Sunday Lifestyle

Magic Around Us

SECOND WIND - Barbara Gonzalez-Ventura - The Philippine Star

First there was much discussion about the wedding. He said we needed to get married legally either in front of a judge or a mayor. Then our marriage would be recognized by the church. He was sure about this. I was not. But my marriage was annulled legally. I had my legal annulment, dated 1991, typed on onion skin paper. My copy was a carbon copy but I knew it was valid legally.

Why are we getting married? I asked. You know me. I’m a libertarian, one who believes in as much freedom as possible. He is a traditionalist, one who believes in doing what is right and one who does not believe in committing sin. We will get married so I will not commit sin when we make love, he said, and I will not make love to any other woman because you are already my wife.

 Well, that was convincing. So guess who changed her mind and immediately said yes? You’re right. It was I.

Two families, one love: Jinggoy and Paton Ventura, Natasha Ventura-Reyes, Naynay Ventura-Montilla, Lala Ventura, Marrielle Ventura-Cruz, Loy Ventura, Barbara Gonzalez-Ventura, Risa and Panjee Tapales, Sarri Tapales-Coleman, Gino Cruz (all mine), Jeska and Almond Ventura

We put our papers together and he gave it to one of his friends who always said it could be done but it wasn’t done. The only clear thing that got done was my original legal annulment was lost. In the meantime I remembered that I had applied for a canonical annulment sometime in the 1970s and got turned down because the priest who handled it said something about changing the grounds and that failed.

But then my ex-husband had converted to another religion more than 25 years ago and married again. In summary, in the eyes of only the church, I cannot get married because I am still married to him. Does that make sense?

In the daze I remembered a priest whose guidance into priesthood was provided by my uncle, Fr. Jose A. Cruz, S.J., who passed away in 1999, after being president of the Ateneo for 16 years and principal of the Ateneo High School for many years also. I asked him what we could do and he said he could give us a blessing and that would get rid of the sin but we had to work for a canonical annulment and get a National Statistics Office certificate of my legal annulment. Then we could get married yet again legally and in church and he would officiate. Okay, we could promise to do that.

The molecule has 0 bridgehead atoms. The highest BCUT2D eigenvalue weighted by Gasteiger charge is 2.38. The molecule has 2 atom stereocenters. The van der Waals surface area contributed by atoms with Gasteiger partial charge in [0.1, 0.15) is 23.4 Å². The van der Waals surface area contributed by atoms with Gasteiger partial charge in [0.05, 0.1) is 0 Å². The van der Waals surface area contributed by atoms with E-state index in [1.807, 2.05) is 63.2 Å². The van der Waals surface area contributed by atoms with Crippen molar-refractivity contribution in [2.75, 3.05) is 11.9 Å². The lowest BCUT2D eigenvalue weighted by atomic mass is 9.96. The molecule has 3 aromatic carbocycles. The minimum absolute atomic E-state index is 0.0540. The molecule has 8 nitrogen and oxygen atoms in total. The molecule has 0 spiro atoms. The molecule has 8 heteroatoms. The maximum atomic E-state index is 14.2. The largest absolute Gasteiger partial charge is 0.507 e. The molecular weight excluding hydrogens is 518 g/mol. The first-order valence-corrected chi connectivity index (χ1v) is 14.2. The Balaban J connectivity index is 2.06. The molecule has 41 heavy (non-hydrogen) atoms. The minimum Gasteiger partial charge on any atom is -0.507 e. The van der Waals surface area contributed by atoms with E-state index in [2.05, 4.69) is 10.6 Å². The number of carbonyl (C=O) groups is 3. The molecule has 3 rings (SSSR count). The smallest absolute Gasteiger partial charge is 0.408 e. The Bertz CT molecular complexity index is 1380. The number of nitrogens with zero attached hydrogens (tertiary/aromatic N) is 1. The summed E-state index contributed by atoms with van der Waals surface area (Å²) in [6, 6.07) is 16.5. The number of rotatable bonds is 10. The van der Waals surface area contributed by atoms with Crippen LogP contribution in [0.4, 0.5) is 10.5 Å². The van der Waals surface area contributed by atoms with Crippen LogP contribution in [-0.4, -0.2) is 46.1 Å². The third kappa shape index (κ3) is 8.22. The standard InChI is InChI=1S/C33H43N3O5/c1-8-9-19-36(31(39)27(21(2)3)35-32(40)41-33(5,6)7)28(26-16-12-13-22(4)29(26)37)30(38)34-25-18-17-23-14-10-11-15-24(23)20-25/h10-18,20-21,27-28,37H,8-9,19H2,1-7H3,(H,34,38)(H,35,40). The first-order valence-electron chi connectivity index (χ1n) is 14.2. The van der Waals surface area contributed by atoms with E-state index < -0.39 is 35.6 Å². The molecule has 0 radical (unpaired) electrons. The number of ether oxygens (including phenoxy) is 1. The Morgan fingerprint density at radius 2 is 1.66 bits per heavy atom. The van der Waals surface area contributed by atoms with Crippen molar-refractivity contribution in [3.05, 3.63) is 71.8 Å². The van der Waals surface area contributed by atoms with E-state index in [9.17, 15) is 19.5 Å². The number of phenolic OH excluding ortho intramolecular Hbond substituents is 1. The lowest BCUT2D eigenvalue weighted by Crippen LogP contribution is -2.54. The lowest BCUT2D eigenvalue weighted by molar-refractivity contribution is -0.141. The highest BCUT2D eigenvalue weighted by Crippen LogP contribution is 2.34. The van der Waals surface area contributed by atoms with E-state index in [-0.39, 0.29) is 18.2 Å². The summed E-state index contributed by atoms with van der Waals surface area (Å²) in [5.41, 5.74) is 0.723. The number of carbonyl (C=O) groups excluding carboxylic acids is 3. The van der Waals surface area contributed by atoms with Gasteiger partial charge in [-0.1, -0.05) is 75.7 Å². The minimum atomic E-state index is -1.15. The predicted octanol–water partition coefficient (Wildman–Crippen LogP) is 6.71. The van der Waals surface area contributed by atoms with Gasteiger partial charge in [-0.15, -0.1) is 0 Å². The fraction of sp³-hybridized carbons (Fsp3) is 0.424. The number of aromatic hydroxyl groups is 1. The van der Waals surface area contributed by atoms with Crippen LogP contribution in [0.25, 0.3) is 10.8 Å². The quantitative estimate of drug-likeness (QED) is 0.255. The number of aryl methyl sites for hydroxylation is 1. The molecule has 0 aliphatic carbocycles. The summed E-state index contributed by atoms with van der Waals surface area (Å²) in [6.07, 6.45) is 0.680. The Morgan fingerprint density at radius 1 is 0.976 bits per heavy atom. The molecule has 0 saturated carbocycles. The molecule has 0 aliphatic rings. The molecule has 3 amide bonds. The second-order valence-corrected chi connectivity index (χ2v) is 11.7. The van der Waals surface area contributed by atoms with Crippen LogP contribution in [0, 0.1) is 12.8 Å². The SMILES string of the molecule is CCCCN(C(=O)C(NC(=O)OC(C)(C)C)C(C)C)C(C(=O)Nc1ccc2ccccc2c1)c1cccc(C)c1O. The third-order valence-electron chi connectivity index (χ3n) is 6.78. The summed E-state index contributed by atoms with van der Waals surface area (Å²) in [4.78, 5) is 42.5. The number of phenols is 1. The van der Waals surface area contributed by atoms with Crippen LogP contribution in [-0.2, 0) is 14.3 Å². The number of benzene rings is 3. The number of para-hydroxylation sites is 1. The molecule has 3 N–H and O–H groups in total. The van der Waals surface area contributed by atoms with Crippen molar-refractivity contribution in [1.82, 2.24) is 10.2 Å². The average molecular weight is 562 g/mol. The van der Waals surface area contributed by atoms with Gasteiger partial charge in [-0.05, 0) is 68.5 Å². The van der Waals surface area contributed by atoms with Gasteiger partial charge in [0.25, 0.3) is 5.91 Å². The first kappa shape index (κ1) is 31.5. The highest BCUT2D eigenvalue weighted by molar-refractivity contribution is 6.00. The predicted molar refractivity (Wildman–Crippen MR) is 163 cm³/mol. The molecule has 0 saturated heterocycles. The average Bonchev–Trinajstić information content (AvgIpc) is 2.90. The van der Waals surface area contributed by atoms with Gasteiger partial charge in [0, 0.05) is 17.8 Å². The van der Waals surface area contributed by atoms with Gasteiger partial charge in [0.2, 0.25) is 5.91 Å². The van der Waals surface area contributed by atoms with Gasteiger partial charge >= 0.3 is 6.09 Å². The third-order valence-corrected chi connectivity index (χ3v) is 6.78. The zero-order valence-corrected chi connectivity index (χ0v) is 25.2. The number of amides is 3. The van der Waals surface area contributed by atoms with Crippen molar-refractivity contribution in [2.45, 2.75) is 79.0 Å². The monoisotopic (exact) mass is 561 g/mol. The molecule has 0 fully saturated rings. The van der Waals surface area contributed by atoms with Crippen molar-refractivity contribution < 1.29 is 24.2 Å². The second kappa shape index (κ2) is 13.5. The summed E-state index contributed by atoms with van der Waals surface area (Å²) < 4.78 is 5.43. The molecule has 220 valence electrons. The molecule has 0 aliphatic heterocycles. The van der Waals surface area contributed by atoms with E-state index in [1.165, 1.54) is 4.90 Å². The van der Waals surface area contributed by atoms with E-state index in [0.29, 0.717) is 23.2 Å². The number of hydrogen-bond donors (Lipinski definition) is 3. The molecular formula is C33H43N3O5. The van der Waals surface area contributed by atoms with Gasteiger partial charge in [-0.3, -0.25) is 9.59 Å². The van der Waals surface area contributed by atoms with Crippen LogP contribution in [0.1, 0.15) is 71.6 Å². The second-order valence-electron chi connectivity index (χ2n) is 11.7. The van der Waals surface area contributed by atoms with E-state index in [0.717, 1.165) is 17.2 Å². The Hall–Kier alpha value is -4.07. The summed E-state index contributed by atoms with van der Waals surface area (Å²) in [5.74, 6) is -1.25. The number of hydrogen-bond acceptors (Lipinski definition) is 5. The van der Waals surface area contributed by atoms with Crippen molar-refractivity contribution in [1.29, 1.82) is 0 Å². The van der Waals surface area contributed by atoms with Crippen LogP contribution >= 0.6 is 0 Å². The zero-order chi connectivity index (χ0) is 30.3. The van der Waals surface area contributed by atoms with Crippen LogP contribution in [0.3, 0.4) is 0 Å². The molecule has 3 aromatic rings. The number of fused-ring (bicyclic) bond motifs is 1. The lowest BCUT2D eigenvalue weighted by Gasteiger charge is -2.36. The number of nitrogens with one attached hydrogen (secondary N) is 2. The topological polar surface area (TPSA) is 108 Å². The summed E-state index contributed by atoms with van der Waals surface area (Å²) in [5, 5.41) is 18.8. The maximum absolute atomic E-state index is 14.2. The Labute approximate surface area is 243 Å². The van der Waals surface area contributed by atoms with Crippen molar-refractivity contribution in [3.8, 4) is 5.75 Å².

And so we took the first step, which among us we called a “wedding,” even as we knew there will probably be another one down the line when the papers are ready. But at least we are happy not to be sinning anymore.

We decided to get married at my cousin’s home on Lopez Rizal St. My cousin is Mandy Consunji, a descendant of Narcisa Rizal, who is married to Ruben Torres, a man who was an outstanding banker and a wonderful singer. I am a descendant of Maria Rizal, who just married Loy Ventura, who is an outstanding unconventional lawyer and a wonderful singer too. We became close friends because we would always see each other at Sunday Mass.

Earlier I had asked my daughter, Panjee, to take me shopping for a simple dress to wear to my wedding. We shopped at Shoemart in Aura and I bought a beige simple outfit. That was my something new. I bought a pair of shoes but discovered at the last minute that there was something wrong with it. I put on a pair of sandals I had before because they were the same color as my dress. That was my something old. I put together jewelry that I inherited from my mother — corals and turquoise that were about 50 years old — I thought they made my mother present at my wedding and also they provided a touch of blue. And I borrowed a handkerchief from Mandy. Those completed the something old, new, borrowed and blue.

 Loy had chosen his outfit two nights before and had his hair cut for the occasion.

The bride being given away by her two grandsons, Nicc and Paolo Magsino

There are very few words I would use to describe our wedding. It was wonderfully intimate, just the way we wanted it to be. It was just Loy and me, our children and their partners, and their children. Then Mandy and Ruben and their children.

Loy marched down the short aisle with his five daughters. Then because my family is smaller they marched down the aisle with their partners and children and my two tall grandsons — Paolo and Nicc _ with me between them. My grandsons gave me away!

Loy’s oldest son Paton and my only son, Gino, were “ringbearers.” Paton gave my wedding ring to his dad and Gino handed me Loy’s wedding ring. After the short ceremony we had our photographs taken, then we all sat down and talked, sang, danced, performed. Mandy was impressed by the simplicity of the wedding. “It was so nice,” she said, “and your children are so talented it was like watching vaudeville.”

What can I say? Thank you to all our family members who were there! Thank you profoundly, God, for creating such intimate magic around us.

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